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no preparations made there for defense and the English squadron was not fully manned. But this was not in the plan, and would, especially if it failed, have incurred a heavy responsibility. Medina Sidonia was only empowered and prepared to accept battle by sea if the English should offer it. His galleys, improved after the Venetian pattern, and especially his galleons (immense sailing ships which carried cannon on their different decks on all sides), were without doubt superior to the vessels of the English. When the latter, some sixty sail strong, came out of the harbor, he hung out the great standard from the foremast of his ship as a signal for all to prepare for battle. But the English admiral did not intend to let matters come to a regular naval fight. He was perfectly aware of the superiority of the Spanish equipment and had even forbidden boarding the enemies' vessels. His plan was to gain the weather gauge of the Armada, and inflict damage on them in their course, and throw them into disorder. The English followed the track of the Armada in four squadrons, and left no advantage unimproved that might offer. They were thoroughly acquainted with this sea, and steered their handy vessels with perfect certainty and mastery; the Spaniards remarked with dissatisfaction that they could at pleasure advance, attack, and again break off the engagement. Medina Sidonia was anxious above all things to keep his Armada together : after a council of war he let a great ship which lagged behind fall into the hands of the enemy, as her loss would be less damaging than the breaking up of the line which would result from the attempt to save her; he sent round his sargentes mayores to the captains to tell them not to quit the line on pain of death.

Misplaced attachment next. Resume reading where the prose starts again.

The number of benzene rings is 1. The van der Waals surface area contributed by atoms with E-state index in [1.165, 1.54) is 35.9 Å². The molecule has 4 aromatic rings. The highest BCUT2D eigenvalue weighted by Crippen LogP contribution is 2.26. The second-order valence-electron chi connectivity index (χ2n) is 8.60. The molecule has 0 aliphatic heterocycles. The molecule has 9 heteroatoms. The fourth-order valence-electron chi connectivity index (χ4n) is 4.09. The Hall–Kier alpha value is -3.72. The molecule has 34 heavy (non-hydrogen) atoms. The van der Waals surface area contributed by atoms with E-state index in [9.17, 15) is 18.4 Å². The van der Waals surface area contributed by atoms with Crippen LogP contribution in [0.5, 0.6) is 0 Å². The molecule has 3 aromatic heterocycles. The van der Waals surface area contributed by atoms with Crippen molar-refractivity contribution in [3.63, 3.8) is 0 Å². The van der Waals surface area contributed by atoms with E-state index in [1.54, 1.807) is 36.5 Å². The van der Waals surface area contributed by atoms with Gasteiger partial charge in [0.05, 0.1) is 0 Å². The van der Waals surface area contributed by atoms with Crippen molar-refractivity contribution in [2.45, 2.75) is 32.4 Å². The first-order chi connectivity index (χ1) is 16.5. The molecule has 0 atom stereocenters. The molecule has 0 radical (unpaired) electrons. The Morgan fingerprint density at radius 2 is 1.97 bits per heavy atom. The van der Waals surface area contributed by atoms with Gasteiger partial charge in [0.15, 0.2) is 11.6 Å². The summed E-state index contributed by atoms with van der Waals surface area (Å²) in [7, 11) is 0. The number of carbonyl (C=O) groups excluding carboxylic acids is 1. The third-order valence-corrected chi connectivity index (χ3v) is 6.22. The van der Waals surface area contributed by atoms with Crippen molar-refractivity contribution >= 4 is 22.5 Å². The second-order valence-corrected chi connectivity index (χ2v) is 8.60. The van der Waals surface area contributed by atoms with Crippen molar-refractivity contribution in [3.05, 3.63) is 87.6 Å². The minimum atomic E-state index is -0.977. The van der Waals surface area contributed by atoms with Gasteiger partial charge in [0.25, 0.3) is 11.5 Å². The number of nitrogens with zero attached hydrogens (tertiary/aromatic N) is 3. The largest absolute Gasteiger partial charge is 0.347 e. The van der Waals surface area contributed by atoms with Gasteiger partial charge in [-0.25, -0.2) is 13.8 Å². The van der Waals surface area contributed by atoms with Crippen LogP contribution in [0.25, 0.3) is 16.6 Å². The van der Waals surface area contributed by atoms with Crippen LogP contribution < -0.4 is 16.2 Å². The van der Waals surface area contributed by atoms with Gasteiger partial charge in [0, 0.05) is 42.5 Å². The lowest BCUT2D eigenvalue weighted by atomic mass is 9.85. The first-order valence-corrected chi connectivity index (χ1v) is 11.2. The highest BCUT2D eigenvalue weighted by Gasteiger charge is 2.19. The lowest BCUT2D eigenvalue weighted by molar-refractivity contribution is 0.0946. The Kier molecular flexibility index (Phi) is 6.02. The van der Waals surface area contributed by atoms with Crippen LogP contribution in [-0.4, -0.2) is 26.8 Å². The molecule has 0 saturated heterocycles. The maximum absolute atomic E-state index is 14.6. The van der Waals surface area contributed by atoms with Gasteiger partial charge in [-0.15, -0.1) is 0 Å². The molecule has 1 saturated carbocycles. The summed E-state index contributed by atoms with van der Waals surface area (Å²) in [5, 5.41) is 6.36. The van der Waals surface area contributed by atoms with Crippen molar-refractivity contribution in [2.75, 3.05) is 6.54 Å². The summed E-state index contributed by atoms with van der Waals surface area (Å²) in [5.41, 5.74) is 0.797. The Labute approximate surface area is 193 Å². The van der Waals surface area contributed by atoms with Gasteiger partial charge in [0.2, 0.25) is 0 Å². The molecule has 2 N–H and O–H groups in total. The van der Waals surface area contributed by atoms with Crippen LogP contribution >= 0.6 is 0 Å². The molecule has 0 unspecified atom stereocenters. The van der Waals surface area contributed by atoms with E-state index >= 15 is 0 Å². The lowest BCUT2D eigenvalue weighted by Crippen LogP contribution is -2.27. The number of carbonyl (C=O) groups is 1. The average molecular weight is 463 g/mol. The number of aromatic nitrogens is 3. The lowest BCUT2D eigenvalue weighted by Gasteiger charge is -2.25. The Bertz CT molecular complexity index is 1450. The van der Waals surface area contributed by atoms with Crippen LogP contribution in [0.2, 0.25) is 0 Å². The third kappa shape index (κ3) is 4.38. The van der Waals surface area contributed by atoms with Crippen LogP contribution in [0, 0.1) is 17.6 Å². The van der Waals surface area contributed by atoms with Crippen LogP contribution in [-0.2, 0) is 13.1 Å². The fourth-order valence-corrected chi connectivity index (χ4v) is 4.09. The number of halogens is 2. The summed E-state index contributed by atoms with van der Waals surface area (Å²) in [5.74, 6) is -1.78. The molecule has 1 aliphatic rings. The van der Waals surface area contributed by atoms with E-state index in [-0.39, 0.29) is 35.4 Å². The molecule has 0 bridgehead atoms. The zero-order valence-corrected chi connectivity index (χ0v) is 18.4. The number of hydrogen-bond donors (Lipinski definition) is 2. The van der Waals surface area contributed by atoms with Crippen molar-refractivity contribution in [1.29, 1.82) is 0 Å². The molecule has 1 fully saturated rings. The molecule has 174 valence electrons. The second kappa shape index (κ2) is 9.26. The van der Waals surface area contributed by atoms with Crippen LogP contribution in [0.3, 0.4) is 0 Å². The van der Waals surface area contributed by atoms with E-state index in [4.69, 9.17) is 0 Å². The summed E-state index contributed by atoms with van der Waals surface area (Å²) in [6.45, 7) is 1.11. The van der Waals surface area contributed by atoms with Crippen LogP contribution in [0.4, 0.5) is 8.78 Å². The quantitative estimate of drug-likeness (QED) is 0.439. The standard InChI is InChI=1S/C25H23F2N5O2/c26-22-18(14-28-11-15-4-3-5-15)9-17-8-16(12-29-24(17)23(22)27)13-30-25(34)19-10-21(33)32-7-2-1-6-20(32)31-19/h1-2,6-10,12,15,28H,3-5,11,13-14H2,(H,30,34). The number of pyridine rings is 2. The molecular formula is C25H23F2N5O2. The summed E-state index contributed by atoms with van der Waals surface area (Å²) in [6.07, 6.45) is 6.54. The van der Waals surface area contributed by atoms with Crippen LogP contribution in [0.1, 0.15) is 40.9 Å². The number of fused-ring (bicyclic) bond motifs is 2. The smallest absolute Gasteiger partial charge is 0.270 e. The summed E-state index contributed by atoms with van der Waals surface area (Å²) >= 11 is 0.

On the whole the Spaniards were not discontented with their voyage, when, after a week of continuous skirmishing, they, without having sustained any very considerable losses, had traversed the English Channel, and on Saturday, the 6th August, passed Boulogne and arrived off Calais; it was the first point at which they had wished to touch. But now to cross to the neighboring coast of England, as seems to have been the original plan, became exceedingly difficult, because the English fleet guarded it, and the Spanish galleons were less able in the straits than elsewhere to compete with those swift vessels. It was also being strengthened every moment; the young nobility emulously hastened on board. But neither could the admiral proceed to Dunkirk, as the harbor was then far too narrow to receive his large ships, and his pilots were afraid of being carried to the northward by the currents. He anchored in the roadstead east of Calais in the direction of Dunkirk.